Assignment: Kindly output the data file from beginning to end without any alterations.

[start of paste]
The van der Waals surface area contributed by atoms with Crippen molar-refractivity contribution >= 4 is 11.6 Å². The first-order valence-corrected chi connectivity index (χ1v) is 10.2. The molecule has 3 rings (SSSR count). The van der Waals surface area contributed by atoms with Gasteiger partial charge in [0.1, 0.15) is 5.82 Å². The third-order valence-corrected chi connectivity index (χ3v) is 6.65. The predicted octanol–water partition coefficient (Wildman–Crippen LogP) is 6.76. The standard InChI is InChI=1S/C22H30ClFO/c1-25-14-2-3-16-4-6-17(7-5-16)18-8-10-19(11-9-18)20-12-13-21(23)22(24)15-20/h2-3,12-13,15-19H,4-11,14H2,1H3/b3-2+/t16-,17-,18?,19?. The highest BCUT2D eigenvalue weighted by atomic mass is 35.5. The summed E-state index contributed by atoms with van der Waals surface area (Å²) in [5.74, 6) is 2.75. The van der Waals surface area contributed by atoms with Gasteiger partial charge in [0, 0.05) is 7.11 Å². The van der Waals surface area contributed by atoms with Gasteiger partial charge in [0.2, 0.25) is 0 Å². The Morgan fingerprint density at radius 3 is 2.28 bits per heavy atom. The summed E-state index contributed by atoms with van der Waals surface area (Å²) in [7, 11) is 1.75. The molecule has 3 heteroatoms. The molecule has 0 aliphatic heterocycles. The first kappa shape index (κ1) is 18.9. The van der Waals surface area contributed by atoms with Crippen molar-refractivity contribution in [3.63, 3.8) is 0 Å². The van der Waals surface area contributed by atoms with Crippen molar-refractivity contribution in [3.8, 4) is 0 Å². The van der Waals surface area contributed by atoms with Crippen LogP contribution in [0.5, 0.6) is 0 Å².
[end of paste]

The van der Waals surface area contributed by atoms with Crippen molar-refractivity contribution >= 4 is 11.6 Å². The first-order valence-corrected chi connectivity index (χ1v) is 10.2. The molecule has 3 rings (SSSR count). The van der Waals surface area contributed by atoms with Gasteiger partial charge in [0.1, 0.15) is 5.82 Å². The third-order valence-corrected chi connectivity index (χ3v) is 6.65. The predicted octanol–water partition coefficient (Wildman–Crippen LogP) is 6.76. The standard InChI is InChI=1S/C22H30ClFO/c1-25-14-2-3-16-4-6-17(7-5-16)18-8-10-19(11-9-18)20-12-13-21(23)22(24)15-20/h2-3,12-13,15-19H,4-11,14H2,1H3/b3-2+/t16-,17-,18?,19?. The highest BCUT2D eigenvalue weighted by atomic mass is 35.5. The summed E-state index contributed by atoms with van der Waals surface area (Å²) in [5.74, 6) is 2.75. The van der Waals surface area contributed by atoms with Gasteiger partial charge in [0, 0.05) is 7.11 Å². The van der Waals surface area contributed by atoms with Gasteiger partial charge in [0.2, 0.25) is 0 Å². The Morgan fingerprint density at radius 3 is 2.28 bits per heavy atom. The summed E-state index contributed by atoms with van der Waals surface area (Å²) in [7, 11) is 1.75. The molecule has 3 heteroatoms. The molecule has 0 aliphatic heterocycles. The first kappa shape index (κ1) is 18.9. The van der Waals surface area contributed by atoms with Crippen molar-refractivity contribution in [3.63, 3.8) is 0 Å². The van der Waals surface area contributed by atoms with Crippen molar-refractivity contribution in [3.8, 4) is 0 Å². The van der Waals surface area contributed by atoms with Crippen LogP contribution in [0.5, 0.6) is 0 Å².